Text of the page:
How a chance discovery at a quirky coffee shop turned up one of Connecticut’s most significant archaeological sites
By Elaina Hancock
Illustrations by Kailey Whitman
“I looked down and thought, ‘That shouldn’t be here.’”
One day in May 2020, while settling on the porch of the Two Wrasslin’ Cats coffee shop in East Haddam, Connecticut, archaeologist Mark Clymer glanced down and noticed something left behind by someone who had been at the same spot before him — around 12,000 years ago.
Clymer knew right away the small tool he spied was made of a type of sedimentary rock called Normanskill Chert, which could not have come from anywhere near where he sat but would have originated instead in the Hudson Valley region over 100 miles away.
Clymer, who’s studied the past and had an eye out for artifacts since his childhood in New York State, told the shop’s owner, Mark Thiede ’86 Ph.D., that there was something interesting underfoot in the patio area and asked if he could dig a few exploratory test pits.
Thiede gave the green light, and Clymer started digging a 50-by-50-centimeter (roughly 20-by-20-inch) test pit. “I started finding more material, chips, and possible tools made of this Normanskill Chert. I knew there was something going on here.”
Clymer got in touch with archaeologists Sarah Sportman ’11 Ph.D. and David Leslie ’16 Ph.D. to tell them about the exciting find. “They came out to take a closer look at it, and the rest is history,” Clymer says.
In the two-plus years since then, the team has returned a handful of times, each visit yielding new and exciting finds pointing back to the Pleistocene epoch, which ended roughly 11,700 years ago. What started with pure — if well-informed — luck is now another site that is part of a growing list positioning Connecticut as a center of research about the region’s earliest human inhabitants.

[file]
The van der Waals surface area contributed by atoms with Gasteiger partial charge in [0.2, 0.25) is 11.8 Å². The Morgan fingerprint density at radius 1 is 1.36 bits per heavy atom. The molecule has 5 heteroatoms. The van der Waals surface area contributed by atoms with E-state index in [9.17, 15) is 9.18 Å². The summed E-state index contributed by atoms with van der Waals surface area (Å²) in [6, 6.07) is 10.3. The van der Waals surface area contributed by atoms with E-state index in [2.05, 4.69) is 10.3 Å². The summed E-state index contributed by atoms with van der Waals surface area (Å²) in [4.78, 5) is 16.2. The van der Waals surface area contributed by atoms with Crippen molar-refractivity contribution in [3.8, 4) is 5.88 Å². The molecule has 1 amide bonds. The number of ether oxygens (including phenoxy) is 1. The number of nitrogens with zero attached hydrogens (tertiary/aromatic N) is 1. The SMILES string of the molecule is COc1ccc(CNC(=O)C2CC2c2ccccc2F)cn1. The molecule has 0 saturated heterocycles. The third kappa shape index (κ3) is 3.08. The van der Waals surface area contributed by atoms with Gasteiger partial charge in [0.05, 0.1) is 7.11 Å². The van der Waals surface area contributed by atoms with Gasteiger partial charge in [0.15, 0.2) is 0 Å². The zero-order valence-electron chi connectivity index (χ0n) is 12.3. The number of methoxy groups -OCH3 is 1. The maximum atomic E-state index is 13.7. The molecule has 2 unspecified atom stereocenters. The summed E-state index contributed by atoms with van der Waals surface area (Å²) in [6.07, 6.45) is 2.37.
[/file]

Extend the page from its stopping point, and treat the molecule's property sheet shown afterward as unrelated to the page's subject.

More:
“We’re more confident than ever that this is the real deal.”
At a dig on an overcast, late September day, the group works and chats while digging and sifting the soil and cataloging the finds.
Curious customers stop by while sipping their coffee. Some ask questions, while others insist they don’t want to slow the work, and just watch the dig proceed.
With hand spades, a few team members carefully loosen the dirt, working around some large stones. The site is laid out in a grid pattern so the locations where artifacts are found can be recorded and cataloged. Loosened soil is loaded into buckets and brought up to sifting trays fitted with hardware cloth to separate out potentially exciting finds.
“We have an interesting and very early site here, and the location is perfect,” says Clymer, pointing past the patio toward a brook behind the coffee shop. “It gets marshy back there, and you can just imagine the migratory caribou herds coming through here, and these people were likely following and hunting. This spot is just ideal.”